“To be clear, we are still years away from having this become commercially available for clinical use,” Huang stresses. “And it is difficult to predict potential cost, since our work is focused on the software, and the bulk of cost for amputees would be in the hardware that actually runs the program. However, the model is compatible with available prosthetic devices.”
The researchers are also exploring the idea of incorporating machine learning into the generic musculoskeletal model.
“Our model makes prosthetic use more intuitive and reliable, but machine learning could allow users to gain more nuanced control by allowing the program to learn each person’s daily needs and preferences and better adapt to a specific user in the long term,” Huang says.
The paper, “Myoelectric Control Based on A Generic Musculoskeletal Model: Towards A Multi-User Neural-Machine Interface,” is published in the journal IEEE Transactions on Neural Systems and Rehabilitation Engineering. Lead author of the paper is Lizhi Pan, a postdoctoral researcher in Huang’s lab. The paper was co-authored by Dustin Crouch, a former postdoctoral researcher in Huang’s lab who is now at the University of Tennessee. The work was done with support from the Defense Advanced Research Projects Agency under grant N66001-16-2-4052; the National Science Foundation under grants 1527202 and 1637892; the National Institute on Disability, Independent Living, and Rehabilitation Research under grant 90IF0064; and the Department of Defense under grants W81XWH-15-C-0125 and W81XWH-15-1-0407.
Note to Editors: The study abstract follows.
“Myoelectric Control Based on A Generic Musculoskeletal Model: Towards A Multi-User Neural-Machine Interface”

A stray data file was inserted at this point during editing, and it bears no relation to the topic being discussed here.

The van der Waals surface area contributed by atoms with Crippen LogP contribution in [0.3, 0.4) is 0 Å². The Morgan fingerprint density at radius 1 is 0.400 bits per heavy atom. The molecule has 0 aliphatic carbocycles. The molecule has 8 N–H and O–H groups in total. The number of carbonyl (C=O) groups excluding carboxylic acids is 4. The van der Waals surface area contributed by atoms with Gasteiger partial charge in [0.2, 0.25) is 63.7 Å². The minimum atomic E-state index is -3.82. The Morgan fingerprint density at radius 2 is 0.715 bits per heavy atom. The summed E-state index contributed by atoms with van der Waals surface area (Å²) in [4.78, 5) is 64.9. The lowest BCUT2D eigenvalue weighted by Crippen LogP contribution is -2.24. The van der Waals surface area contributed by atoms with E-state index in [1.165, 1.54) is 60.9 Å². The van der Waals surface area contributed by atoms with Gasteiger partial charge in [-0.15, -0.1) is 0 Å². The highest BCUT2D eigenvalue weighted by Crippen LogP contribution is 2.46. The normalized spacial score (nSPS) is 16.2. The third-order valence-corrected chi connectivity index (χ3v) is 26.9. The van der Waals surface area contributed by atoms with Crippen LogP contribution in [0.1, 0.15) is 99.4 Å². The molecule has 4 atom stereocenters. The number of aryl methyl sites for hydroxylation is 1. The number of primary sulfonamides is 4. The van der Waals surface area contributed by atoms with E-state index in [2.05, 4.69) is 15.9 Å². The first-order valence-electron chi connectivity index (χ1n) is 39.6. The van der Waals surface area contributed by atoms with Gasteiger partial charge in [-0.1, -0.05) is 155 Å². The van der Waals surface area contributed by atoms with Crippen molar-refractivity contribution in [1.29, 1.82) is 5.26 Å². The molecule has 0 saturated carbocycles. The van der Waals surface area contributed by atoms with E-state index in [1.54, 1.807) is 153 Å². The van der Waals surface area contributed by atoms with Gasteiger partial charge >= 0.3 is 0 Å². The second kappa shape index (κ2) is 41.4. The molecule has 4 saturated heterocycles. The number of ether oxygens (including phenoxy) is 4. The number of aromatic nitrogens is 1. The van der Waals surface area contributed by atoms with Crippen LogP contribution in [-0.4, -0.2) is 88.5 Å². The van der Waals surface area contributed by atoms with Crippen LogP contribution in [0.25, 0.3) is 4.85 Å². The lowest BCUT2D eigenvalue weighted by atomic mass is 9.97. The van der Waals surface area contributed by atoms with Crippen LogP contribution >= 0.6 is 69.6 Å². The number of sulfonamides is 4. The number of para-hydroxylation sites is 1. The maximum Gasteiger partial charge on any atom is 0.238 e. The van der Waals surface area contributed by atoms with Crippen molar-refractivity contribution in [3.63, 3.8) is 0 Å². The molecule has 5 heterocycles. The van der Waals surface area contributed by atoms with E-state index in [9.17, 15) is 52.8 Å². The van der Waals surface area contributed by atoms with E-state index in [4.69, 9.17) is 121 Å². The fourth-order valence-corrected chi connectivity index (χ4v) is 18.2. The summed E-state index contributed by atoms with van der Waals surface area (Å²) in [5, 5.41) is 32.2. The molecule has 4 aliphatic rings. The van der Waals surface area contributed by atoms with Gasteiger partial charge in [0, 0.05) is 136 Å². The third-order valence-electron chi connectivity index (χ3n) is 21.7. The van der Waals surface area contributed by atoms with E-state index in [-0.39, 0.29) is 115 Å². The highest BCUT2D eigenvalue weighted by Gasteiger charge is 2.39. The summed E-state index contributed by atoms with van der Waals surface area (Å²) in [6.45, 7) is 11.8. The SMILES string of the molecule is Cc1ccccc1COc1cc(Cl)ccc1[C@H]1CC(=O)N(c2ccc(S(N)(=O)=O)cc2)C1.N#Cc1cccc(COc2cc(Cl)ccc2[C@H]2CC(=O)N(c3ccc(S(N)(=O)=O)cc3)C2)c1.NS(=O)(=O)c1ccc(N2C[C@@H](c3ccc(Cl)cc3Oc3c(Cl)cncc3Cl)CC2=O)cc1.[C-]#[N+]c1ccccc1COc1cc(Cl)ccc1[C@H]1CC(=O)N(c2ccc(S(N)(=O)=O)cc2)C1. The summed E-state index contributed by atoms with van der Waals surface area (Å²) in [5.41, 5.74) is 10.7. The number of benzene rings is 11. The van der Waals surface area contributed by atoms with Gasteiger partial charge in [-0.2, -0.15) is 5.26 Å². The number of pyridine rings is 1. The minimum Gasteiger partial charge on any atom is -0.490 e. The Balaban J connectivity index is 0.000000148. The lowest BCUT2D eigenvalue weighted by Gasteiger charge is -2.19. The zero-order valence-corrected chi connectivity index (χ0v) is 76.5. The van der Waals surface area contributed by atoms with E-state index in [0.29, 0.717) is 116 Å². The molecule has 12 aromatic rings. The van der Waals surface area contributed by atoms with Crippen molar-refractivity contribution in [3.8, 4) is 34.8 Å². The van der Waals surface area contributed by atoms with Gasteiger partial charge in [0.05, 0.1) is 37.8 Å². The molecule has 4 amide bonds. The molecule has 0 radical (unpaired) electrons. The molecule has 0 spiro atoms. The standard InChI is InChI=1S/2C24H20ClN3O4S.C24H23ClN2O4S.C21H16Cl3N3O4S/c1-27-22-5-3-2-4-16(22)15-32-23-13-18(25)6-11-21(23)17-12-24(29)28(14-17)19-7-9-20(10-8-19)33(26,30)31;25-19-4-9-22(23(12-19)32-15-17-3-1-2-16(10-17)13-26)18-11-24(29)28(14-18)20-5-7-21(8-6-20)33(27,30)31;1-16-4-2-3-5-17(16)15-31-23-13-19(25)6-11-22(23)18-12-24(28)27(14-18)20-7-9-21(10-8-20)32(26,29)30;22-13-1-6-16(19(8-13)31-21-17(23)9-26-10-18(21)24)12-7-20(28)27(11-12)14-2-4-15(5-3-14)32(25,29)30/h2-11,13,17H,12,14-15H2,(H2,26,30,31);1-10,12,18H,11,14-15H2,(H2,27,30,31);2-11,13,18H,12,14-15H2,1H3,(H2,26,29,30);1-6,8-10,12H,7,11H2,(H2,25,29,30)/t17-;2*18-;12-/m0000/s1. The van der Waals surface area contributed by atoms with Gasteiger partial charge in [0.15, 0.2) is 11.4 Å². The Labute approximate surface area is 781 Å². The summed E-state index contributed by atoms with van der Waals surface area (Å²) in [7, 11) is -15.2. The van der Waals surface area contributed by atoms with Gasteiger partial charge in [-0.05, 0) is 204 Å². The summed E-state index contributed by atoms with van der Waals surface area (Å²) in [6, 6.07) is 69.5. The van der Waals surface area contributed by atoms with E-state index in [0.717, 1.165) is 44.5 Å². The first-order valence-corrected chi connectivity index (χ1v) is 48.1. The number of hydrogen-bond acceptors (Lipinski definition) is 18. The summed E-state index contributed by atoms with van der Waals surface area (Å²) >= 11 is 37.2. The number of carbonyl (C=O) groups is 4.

Authors: Lizhi Pan, Dustin L. Crouch, and He Huang, North Carolina State University and University of North Carolina at Chapel Hill; Dustin L. Crouch is currently with the University of Tennessee, Knoxville
Published: May 18, IEEE Transactions on Neural Systems and Rehabilitation Engineering
Abstract: This study aimed to develop a novel electromyography (EMG)-based neural-machine interface (NMI) that is user-generic for continuously predicting coordinated motion between metacarpophalangeal (MCP) and wrist flexion/extension. The NMI requires a minimum calibration procedure that only involves capturing maximal voluntary muscle contraction for the monitored muscles for individual users. At the center of the NMI is a user-generic musculoskeletal model based on the experimental data collected from 6 able-bodied (AB) subjects and 9 different upper limb postures. The generic model was evaluated on-line on both AB subjects and a transradial amputee. The subjects were instructed to perform a virtual hand/wrist posture matching task with different upper limb postures. The on-line performance of the generic model was also compared with that of the musculoskeletal model customized to each individual user (called “specific model”). All subjects accomplished the assigned virtual tasks while using the user-generic NMI, although the AB subjects produced better performance than the amputee subject. Interestingly, compared to the specific model, the generic model produced comparable completion time, a reduced number of overshoots, and improved path efficiency in the virtual hand/wrist posture matching task. The results suggested that it is possible to design an EMG-driven NMI based on a musculoskeletal model that could fit multiple users, including upper limb amputees, for predicting coordinated MCP and wrist motion. The present new method might address the challenges of existing advanced EMG-based NMI that require frequent and lengthy customization and calibration. Our future research will focus on evaluating the developed NMI for powered prosthetic arms.
This post was originally published in NC State News.